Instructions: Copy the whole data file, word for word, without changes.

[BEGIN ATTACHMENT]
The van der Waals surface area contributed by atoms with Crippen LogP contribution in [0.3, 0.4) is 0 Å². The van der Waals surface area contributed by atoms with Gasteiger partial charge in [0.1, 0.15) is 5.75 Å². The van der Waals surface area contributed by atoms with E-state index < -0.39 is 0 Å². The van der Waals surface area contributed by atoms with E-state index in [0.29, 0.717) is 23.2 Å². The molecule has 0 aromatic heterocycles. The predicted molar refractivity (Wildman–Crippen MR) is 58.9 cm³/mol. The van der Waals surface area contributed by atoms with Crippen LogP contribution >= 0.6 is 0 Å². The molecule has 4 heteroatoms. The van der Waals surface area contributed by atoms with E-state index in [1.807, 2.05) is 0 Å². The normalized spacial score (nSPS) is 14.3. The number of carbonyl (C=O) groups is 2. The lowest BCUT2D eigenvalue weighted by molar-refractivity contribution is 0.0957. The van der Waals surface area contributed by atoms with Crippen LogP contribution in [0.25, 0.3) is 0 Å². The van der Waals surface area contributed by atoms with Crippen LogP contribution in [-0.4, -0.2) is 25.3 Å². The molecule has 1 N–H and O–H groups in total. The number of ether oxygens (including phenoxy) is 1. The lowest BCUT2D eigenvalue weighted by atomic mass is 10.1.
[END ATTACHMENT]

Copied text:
The van der Waals surface area contributed by atoms with Crippen LogP contribution in [0.3, 0.4) is 0 Å². The van der Waals surface area contributed by atoms with Gasteiger partial charge in [0.1, 0.15) is 5.75 Å². The van der Waals surface area contributed by atoms with E-state index < -0.39 is 0 Å². The van der Waals surface area contributed by atoms with E-state index in [0.29, 0.717) is 23.2 Å². The molecule has 0 aromatic heterocycles. The predicted molar refractivity (Wildman–Crippen MR) is 58.9 cm³/mol. The van der Waals surface area contributed by atoms with Crippen LogP contribution >= 0.6 is 0 Å². The molecule has 4 heteroatoms. The van der Waals surface area contributed by atoms with E-state index in [1.807, 2.05) is 0 Å². The normalized spacial score (nSPS) is 14.3. The number of carbonyl (C=O) groups is 2. The lowest BCUT2D eigenvalue weighted by molar-refractivity contribution is 0.0957. The van der Waals surface area contributed by atoms with Crippen LogP contribution in [0.25, 0.3) is 0 Å². The van der Waals surface area contributed by atoms with Crippen LogP contribution in [-0.4, -0.2) is 25.3 Å². The molecule has 1 N–H and O–H groups in total. The number of ether oxygens (including phenoxy) is 1. The lowest BCUT2D eigenvalue weighted by atomic mass is 10.1.